Longest-serving North Bend Elementary School teachers to retire
June 7, 2012
By Sebastian Moraga
Ask North Bend Elementary School teachers Andrea Stein and Alan Tepper why there won’t be a 30th and a 46th year, respectively, teaching and they both say the same thing.
Time to do something else. Time to enjoy the grandchildren, Stein said. Time to figure out what else to do, Tepper said.
“You know why they call it the present?” asked Tepper, a physical education teacher. “Because you can unwrap it whenever you are ready, and I will unwrap it a bit at a time.”
Stein, a kindergarten teacher, said she is ready.
“You have to find the time when it feels right,” she said. “This is the year it feels right.”
Stein and Tepper have become the unofficial deans of North Bend Elementary. Tepper arrived in North Bend in 1980, Stein arrived four years later.
They never strayed, from the school and from their area of expertise: P.E. and kindergarten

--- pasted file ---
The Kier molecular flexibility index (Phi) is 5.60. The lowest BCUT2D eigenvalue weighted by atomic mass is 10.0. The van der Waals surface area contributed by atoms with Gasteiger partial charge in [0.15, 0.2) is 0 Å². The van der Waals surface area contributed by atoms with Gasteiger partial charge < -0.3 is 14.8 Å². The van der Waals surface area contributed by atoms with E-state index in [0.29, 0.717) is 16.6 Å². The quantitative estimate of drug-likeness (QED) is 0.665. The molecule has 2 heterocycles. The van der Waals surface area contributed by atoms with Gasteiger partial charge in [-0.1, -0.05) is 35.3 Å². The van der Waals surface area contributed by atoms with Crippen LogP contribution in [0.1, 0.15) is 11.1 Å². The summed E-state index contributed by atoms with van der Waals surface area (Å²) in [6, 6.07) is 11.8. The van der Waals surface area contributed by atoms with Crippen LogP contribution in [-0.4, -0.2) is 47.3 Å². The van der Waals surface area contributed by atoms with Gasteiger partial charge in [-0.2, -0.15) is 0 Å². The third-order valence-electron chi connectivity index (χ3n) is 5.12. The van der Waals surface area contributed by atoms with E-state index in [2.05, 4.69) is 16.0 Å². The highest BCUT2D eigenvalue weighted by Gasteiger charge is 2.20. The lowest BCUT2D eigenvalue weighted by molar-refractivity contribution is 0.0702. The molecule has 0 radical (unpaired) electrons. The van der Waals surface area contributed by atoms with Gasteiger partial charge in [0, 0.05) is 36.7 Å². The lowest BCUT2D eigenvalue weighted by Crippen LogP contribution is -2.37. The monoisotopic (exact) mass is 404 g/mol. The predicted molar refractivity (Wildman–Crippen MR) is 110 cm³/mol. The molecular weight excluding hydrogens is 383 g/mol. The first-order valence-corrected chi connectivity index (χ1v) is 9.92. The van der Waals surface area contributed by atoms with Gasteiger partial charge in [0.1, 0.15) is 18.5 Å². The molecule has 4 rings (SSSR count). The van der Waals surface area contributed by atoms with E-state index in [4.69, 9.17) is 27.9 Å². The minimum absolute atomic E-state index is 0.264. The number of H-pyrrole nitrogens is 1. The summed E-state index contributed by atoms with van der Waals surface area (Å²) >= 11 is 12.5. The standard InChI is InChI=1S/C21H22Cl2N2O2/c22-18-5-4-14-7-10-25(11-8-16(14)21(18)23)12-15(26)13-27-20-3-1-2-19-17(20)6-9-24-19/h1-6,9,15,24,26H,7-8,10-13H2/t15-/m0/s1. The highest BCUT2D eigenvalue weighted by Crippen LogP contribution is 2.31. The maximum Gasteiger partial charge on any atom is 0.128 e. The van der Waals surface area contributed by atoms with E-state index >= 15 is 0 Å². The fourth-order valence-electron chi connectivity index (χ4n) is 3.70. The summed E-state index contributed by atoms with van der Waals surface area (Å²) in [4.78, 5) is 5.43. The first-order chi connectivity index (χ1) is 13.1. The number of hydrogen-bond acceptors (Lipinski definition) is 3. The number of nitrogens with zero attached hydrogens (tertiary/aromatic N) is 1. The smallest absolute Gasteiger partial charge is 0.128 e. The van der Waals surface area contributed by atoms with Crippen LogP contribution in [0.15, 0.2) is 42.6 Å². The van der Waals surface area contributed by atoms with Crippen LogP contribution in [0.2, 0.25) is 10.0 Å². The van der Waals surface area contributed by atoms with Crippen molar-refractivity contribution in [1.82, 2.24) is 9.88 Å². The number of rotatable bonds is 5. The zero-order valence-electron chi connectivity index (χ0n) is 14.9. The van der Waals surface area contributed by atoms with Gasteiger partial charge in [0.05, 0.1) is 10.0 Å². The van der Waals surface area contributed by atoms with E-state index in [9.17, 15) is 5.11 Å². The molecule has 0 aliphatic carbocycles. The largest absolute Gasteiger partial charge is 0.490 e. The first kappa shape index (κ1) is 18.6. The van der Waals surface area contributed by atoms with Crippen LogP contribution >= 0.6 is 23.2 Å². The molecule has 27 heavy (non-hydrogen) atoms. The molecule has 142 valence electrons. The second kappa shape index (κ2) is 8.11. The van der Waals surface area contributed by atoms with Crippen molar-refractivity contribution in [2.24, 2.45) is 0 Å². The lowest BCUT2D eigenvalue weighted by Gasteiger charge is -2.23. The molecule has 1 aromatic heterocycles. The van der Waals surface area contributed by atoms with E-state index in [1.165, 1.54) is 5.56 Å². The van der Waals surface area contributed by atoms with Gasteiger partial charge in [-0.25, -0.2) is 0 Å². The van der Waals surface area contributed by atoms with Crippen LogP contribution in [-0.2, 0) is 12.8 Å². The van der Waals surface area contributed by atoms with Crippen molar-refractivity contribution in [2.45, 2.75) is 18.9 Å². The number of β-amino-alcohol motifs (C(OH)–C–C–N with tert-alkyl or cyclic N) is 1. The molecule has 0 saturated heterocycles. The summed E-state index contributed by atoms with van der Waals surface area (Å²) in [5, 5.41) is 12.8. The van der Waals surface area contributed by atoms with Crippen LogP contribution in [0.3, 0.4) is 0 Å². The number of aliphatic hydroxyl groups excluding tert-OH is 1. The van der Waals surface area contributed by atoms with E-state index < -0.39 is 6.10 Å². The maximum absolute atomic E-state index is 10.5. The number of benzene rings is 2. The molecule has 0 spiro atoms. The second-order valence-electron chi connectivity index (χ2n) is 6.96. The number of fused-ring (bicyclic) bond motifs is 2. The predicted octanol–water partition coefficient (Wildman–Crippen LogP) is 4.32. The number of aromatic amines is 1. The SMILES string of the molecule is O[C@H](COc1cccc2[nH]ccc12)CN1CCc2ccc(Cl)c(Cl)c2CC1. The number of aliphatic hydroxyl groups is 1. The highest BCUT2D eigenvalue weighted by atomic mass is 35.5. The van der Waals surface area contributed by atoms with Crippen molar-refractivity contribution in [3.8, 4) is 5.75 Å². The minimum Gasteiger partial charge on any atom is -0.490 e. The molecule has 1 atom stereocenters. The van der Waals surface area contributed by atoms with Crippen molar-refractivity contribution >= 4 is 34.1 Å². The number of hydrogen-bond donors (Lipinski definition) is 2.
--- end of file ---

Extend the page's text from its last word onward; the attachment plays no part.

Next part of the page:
Tepper went on to create a spectacular legacy with the Panther Pride unicycle program, even performing in front of thousands of people at Husky games.
Stein went on to give hundreds of children that vital first taste of school life known as kindergarten.
“I like the challenge of starting with the children when they come in not knowing anything about a large school with lots of people,” she said. “I have always enjoyed seeing the children grow and kindergarten is a year of great growth.”
Tepper said he never felt tempted to teach any other age group.
“I had my opportunity to teach middle-schoolers and high-schoolers through coaching,” he said. “That way, I’ve had the best of both worlds.”
As Tepper’s class and Stein’s age group require it, both teachers exude a steady energy, even decades after Stein’s first year teaching in Tacoma and Tepper’s first year, on the East Coast, in 1967.
“It keeps you young,” Stein said. “You have to keep moving all the time. You don’t have to sit down much during the day.”
With their final year inside a classroom coming to a close, Stein praised Tepper’s gift for helping children reach their potential. Tepper praised Stein’s love and enthusiasm for children.
And colleagues praised them both.
“She has a way of letting kids blossom at their own pace,” North Bend Elementary librarian Lisa Radmer said. “She gets them started in their careers at school.”
Teacher Tom Fladland wrote in an email that Tepper was “the gold standard” of P.E. teaching and teaching in general.
“He will be greatly missed by both staff and students alike,” Fladland wrote.